Muhammad: National Committee is a new form of alliance in Bangladesh. It was established in 1998. This is sort of left party plus alliance because there are some left parties within the National Committee, they have their differences on different issues but on certain issues, on natural resources, environment and national ownership, people’s ownership, people’s lives, we have come to a unity, a united alliance. Started work in 1998 on the issue of a deal on natural gas with a US company and their project, and after it was a big blow out in a gas field and the US company was trying to escape and then it started to mobilize people. So a new type of activities were grown up with this and we have had few success like: Stop export of gas; Stop many bad deals; government had to cancel including open pit mine in Northern Bangladesh. And recently we are in a movement that is getting huge public support that is on Sunderbans, to save Sunderbans, because that is the largest mangrove forest. This Sunderbans is like natural protection system for Bangladesh and about fifty million people in the coastal region from Bangladesh and India they are dependent on Sunderbans. So that is our latest campaign.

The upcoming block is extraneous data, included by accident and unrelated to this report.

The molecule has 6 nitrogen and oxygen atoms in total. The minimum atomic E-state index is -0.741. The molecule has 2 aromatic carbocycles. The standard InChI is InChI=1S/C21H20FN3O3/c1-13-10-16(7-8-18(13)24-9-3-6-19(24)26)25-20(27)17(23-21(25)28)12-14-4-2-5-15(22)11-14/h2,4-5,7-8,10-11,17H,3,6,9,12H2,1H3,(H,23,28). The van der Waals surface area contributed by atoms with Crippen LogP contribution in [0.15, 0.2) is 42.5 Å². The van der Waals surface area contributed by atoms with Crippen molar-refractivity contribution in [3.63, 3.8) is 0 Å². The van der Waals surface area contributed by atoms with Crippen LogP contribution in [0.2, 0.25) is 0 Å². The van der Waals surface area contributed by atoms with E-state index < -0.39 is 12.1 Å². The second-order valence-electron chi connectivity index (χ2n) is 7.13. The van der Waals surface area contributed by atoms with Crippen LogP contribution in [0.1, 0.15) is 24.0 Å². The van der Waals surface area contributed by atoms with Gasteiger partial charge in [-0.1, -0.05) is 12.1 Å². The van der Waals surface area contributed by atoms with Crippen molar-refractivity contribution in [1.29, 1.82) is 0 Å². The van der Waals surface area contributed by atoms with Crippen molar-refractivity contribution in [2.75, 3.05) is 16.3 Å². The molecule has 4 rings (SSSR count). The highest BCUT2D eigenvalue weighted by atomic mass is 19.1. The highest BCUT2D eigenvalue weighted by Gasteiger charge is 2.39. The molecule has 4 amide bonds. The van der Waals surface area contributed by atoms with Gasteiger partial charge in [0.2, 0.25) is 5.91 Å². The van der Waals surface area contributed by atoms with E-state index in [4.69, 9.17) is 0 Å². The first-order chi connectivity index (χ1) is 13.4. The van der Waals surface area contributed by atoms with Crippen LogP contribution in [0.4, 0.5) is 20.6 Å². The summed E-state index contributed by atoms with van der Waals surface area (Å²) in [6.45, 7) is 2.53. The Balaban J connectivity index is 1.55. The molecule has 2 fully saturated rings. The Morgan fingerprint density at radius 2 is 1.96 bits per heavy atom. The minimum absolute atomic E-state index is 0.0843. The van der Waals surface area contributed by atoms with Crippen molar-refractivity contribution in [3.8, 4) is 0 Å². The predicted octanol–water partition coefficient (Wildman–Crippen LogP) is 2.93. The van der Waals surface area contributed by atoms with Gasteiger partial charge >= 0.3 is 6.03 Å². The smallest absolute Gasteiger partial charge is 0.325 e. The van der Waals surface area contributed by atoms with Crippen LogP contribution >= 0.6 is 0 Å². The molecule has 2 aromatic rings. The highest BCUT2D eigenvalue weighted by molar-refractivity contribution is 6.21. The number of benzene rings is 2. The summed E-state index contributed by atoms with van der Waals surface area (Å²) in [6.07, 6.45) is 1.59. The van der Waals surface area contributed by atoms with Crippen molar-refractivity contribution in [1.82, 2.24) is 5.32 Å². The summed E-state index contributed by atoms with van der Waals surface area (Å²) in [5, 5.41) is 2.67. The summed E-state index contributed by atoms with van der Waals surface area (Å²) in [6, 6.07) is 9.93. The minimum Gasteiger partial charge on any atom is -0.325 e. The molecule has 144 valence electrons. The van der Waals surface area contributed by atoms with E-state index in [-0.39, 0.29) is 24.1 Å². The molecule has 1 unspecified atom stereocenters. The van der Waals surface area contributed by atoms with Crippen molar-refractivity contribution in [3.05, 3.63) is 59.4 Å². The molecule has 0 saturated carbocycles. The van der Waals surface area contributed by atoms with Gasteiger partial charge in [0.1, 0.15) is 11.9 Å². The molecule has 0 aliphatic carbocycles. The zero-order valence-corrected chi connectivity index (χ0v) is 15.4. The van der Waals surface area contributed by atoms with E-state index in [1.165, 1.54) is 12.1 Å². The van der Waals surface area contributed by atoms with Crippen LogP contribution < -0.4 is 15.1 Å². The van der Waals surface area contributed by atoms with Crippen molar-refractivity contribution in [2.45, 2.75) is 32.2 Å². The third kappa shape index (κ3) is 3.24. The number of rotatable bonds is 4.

Roy: Sunderbans has been a site of contention now after the Rampal project was announced. So could you tell us the ramifications that you can foresee with that project in Sunderbans?